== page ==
The riffle survey is completed by each camp group. Invertebrates are collected by the students, using Surber samplers (2). No effort is made to control the number of Surber samples collected by the group. Following collection the organisms are transferred into jars and then placed, for temporary storage, in a refrigerator. This survey also includes the removal and collection of organisms attached to large rocks and boulders at the study site. The organisms collected are counted and identified during the evening laboratory. A classification key, specific for Sinking Creek, and the availability of low power binocular microscopes speeds the process (3) (4). Resulting data from each group are entered in a master data table for analysis.
The crayfish population census is conducted in a defined 3 meter by 30 meter shallow shoreline area of the stream. Crayfish are captured in small hand held dip nets by the student team members. Following capture the crayfish are counted and marked on their dorsal surface with finger nail polish. After counting and marking they are released into the same area. The next day the crayfish are captured again and counted. Marked crayfish are recaptured animals. Using the Peterson Index the total estimated population is, Total Population / Total Marked and Released on Day 1 = Total Captured Day 2 / Captured and Marked Day 2. Students are encouraged to capture more than 50 crayfish from the area on the first day.
Snails are counted by teams of two students. A 1 foot square metal frame is randomly placed along the shoreline of the stream. All of the snails within the frame are carefully collected and counted. This procedure is repeated five times by each team conducting the measurement.
The stream seine survey is the most fun for the students, especially on a warm day. The seine activity requires large numbers of students and often two groups are combined to achieve adequate help. Down stream, (setter) seines are placed across the stream. The seines are attached to three poles which are held by students. Up stream, 50 meters of so, drivers (Students) hold seines across the stream. On command the drivers slowly move down stream, keeping their nets in position, and move fish and other vertebrates into the nets of the setters. When the two groups come together the students "haul" the nets and capture their prey. Following capture the animals are classified, released and the data are recorded (5). On a warm day this procedure might be repeated several times. On a cold day once is enough.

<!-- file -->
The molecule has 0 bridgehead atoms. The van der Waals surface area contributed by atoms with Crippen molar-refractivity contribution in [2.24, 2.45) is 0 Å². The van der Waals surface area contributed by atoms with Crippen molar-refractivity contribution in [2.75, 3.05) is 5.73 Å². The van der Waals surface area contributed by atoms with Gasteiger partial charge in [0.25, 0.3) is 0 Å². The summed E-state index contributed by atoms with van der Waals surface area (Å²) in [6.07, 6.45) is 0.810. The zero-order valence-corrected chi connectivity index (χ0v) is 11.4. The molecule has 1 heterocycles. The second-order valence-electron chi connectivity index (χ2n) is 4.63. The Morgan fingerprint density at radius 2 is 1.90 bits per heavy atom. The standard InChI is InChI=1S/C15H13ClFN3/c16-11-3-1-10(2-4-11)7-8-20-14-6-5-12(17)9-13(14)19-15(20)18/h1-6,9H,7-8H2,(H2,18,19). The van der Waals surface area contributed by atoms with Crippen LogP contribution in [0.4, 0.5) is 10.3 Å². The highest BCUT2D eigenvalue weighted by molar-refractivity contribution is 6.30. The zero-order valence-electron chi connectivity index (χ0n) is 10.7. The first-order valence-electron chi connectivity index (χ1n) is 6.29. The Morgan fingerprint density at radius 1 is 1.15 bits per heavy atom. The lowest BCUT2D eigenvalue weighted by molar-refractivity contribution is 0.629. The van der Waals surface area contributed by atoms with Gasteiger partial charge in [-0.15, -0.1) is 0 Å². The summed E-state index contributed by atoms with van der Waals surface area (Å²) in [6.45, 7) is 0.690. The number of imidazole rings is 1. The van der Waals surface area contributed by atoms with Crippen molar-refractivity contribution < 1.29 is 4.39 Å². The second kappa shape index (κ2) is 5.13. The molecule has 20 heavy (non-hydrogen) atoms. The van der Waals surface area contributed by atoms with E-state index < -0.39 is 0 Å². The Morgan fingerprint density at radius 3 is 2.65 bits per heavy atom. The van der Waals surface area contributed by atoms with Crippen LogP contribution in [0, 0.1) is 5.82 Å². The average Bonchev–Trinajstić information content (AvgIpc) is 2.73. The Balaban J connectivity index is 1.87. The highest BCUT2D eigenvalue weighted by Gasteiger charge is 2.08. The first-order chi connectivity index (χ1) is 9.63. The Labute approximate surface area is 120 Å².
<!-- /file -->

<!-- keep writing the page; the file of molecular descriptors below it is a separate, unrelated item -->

Diatoms, one of the major stream producers, are removed from the water by filtration and then counted using a microscope. Only free floating diatoms are obtained by this method. Pairs of students, working as a team, filter 100 ml and 200 ml samples of stream water. Special Millipore filters and apparatus are used. The exact counting procedure is described in the Millipore manual available from Millipore, 80 Ashby Rd., Bedford, MA 01730.
Total and fecal coliform counts are made once each session. The Hach coli-MUG procedure, when followed carefully, yields excellent and easily observable results (6). The test is done by a single team of two students who prepare the diluted river water and inoculate the coli-MUG tubes. Following inoculation, the tubes are incubated at 35 degrees Centigrade for three days. Total coliform activity (gas production) is seen by the end of the first and second day. Fecal coliform confirmation (tube fluorescence) is seen after three days. The student team completes its work by reading the tubes daily and posting the data on the master table. Discussion of the MPN table with each of the groups is necessary. See the Hach publication, "Coliform Procedures, Multiple Tube Fermentation Technique" for additional information.
Biochemical oxygen demand measurements require 5 days for completion.
The test is started by a first session team and the results are
read by a second session team. One the first day two dissolved
oxygen bottles, one clear and the other painted black are filled
with stream water and sealed with the glass stopper. The dissolved
oxygen present in the water of the clear bottle is measured and
recorded. The black bottle is wrapped in aluminum foil and stored
for 5 days. The temperature of the air where the bottle is stored
should be approximately 20 degrees Centigrade. After 5 days the
dissolved oxygen remaining in the black bottle is measured. The
BOD value is the difference between the original measurement and
the final measurement.